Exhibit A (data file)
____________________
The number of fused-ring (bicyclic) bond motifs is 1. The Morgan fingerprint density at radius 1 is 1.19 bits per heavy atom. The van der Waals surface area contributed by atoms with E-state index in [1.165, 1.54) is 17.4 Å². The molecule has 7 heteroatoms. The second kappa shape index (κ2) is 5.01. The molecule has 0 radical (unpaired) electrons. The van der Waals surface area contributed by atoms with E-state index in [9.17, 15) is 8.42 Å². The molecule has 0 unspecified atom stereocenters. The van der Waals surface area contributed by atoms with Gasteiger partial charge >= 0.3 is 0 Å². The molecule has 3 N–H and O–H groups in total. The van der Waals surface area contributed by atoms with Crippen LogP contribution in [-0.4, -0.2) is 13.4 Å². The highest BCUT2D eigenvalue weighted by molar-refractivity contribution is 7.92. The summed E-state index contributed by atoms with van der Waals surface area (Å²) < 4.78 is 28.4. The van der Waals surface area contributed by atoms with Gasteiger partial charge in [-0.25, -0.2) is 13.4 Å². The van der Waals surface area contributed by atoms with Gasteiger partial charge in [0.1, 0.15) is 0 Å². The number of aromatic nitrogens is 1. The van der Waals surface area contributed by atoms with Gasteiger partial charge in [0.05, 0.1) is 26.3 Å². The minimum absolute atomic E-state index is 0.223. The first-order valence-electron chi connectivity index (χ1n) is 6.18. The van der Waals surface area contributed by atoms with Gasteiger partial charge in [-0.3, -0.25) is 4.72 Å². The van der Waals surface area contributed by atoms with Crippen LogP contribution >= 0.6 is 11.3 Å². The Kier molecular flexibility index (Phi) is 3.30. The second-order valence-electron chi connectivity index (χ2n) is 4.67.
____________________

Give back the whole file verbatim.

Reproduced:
The number of fused-ring (bicyclic) bond motifs is 1. The Morgan fingerprint density at radius 1 is 1.19 bits per heavy atom. The van der Waals surface area contributed by atoms with E-state index in [1.165, 1.54) is 17.4 Å². The molecule has 7 heteroatoms. The second kappa shape index (κ2) is 5.01. The molecule has 0 radical (unpaired) electrons. The van der Waals surface area contributed by atoms with E-state index in [9.17, 15) is 8.42 Å². The molecule has 0 unspecified atom stereocenters. The van der Waals surface area contributed by atoms with Gasteiger partial charge >= 0.3 is 0 Å². The molecule has 3 N–H and O–H groups in total. The van der Waals surface area contributed by atoms with Crippen LogP contribution in [-0.4, -0.2) is 13.4 Å². The highest BCUT2D eigenvalue weighted by molar-refractivity contribution is 7.92. The summed E-state index contributed by atoms with van der Waals surface area (Å²) < 4.78 is 28.4. The van der Waals surface area contributed by atoms with Gasteiger partial charge in [-0.25, -0.2) is 13.4 Å². The van der Waals surface area contributed by atoms with Gasteiger partial charge in [0.1, 0.15) is 0 Å². The number of aromatic nitrogens is 1. The van der Waals surface area contributed by atoms with Gasteiger partial charge in [0.05, 0.1) is 26.3 Å². The minimum absolute atomic E-state index is 0.223. The first-order valence-electron chi connectivity index (χ1n) is 6.18. The van der Waals surface area contributed by atoms with Gasteiger partial charge in [-0.3, -0.25) is 4.72 Å². The van der Waals surface area contributed by atoms with Crippen LogP contribution >= 0.6 is 11.3 Å². The Kier molecular flexibility index (Phi) is 3.30. The second-order valence-electron chi connectivity index (χ2n) is 4.67.